Russian trio picked in first round of NHL draft
Three NHL franchises put fears regarding Russian players to one side to choose three of them in the first round of the draft in Montreal.
Due to complications related to Russia's military operation in Ukraine, which have resulted in restricted travel to and from North America, it had been suggested that Russian players might not be selected in the first round of the draft for the first time since 2005.
On Thursday, this was proven wrong when three top teams chose a trio of Russian prospects to form part of their squads for the upcoming season in the 32-pick first round.
First selected from Russia was Pavel Mintyukov by the Anaheim Ducks, whose manager Pat Verbeek remarked to the Toronto Star: "The talent is undeniable."
"We’re looking to get our franchise going in the right direction, towards winning the Stanley Cup, and we think this player is really going to help us get there," Verbeek added.
After Mintyukov was assigned a new outfit, the Washington Capitals, who already boast the leading Russian player in captain Alexander Ovechkin, chose his compatriot Ivan Miroshnichenko with the 20th overall pick.
Diagnosed with Hodgkin's lymphoma in March, Miroshnichenko's junior season was cut short in Russia but he has since received clearance to resume playing.
There should be no surprise that he was picked by the Capitals, though, given comments that their general manager Brian MacLellan made to Sportsnet this week regarding the safe return of Ovechkin and other Russians on the team from their homeland.
"I think obviously there's a little uncertainty," MacLellan admitted. "But talking to our guys, I think everybody's pretty comfortable that they're coming back and they're playing next year, so I can go by what our players say and their comfort level with it.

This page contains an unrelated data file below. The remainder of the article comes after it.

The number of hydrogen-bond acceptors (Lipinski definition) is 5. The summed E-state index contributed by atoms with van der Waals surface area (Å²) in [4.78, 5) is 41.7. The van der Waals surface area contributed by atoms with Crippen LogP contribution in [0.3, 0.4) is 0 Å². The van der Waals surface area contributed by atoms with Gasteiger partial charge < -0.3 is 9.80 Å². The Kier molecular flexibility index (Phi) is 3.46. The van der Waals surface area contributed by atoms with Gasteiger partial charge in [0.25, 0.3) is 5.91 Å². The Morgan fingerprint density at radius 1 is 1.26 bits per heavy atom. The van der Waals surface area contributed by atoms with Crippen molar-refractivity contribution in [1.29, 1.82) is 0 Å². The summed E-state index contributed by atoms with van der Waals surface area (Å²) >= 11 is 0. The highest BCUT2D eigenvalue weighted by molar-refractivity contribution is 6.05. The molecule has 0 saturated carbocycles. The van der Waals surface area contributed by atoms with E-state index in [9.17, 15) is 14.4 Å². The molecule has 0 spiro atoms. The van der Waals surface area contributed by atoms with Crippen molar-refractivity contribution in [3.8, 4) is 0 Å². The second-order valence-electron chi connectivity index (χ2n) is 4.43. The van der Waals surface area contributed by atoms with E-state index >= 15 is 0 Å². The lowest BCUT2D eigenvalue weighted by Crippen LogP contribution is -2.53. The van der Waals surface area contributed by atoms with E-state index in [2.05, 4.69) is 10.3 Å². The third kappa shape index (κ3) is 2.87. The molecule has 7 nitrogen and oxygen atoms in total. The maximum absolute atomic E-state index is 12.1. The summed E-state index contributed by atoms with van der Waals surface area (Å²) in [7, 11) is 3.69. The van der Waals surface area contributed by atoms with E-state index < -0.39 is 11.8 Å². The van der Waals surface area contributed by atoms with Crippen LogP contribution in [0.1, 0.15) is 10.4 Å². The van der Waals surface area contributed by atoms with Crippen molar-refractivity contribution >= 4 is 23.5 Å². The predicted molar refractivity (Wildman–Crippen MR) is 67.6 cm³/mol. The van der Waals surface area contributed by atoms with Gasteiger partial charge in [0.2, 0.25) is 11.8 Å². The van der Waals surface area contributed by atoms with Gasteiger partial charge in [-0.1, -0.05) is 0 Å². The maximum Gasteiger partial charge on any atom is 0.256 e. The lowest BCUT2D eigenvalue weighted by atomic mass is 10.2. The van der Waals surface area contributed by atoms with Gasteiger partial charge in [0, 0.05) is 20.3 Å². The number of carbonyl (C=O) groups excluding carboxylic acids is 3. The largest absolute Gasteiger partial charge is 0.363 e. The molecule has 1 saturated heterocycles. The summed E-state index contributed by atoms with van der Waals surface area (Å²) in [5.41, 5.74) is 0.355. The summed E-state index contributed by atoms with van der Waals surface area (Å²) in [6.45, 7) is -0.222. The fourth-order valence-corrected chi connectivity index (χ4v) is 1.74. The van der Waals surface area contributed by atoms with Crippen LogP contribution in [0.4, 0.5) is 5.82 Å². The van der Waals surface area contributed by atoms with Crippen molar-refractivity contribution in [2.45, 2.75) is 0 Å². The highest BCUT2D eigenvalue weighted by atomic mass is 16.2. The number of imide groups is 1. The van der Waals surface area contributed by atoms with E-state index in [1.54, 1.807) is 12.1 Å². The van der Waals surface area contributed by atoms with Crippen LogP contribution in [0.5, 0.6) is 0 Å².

"And there might be some uncertainty, but I think we're pretty confident they're all coming back to play."
Four picks later than Miroshnichenko, the Minnesota Wild took a punt on Danila Yurov for the third and final Russian pick of the first round.
This disproved a mock draft by NHL Central Scouting director Dan Marr that concluded with Russians being completely shut out of the first round for the first time in 17 years.
All three of the youngsters picked on Thursday were expected to go in the first round, but doubts as to their likelihood of being able to arrive in the US were also triggered by the plight of Philadelphia Flyers prospect Ivan Fedotov, who was detained in St. Petersburg reportedly on suspicion of evading military service.
Previously plying his trade for CSKA Moscow until signing for the Flyers in May, the 25-year-old goaltender is now reported to be completing studies at a military center located in northern Russia.
Addressing travel and concerns of Russian players not returning from post-season breaks, NHL Commissioner Gary Bettman insisted on Thursday that the league needs to "respect the process as to what goes on."
"The Russian players that still reside in Russia need to make sure they’re making the best possible decisions for themselves and their families," Bettman added.
The NHL chief claimed that North American hockey teams and the championship "probably don’t have the full story as to what’s going on in terms of what each player’s relationship is in Russia with respect to the government."
With the NHL season set to start in October, the final six rounds of this year's draft will take place in Montreal on Friday.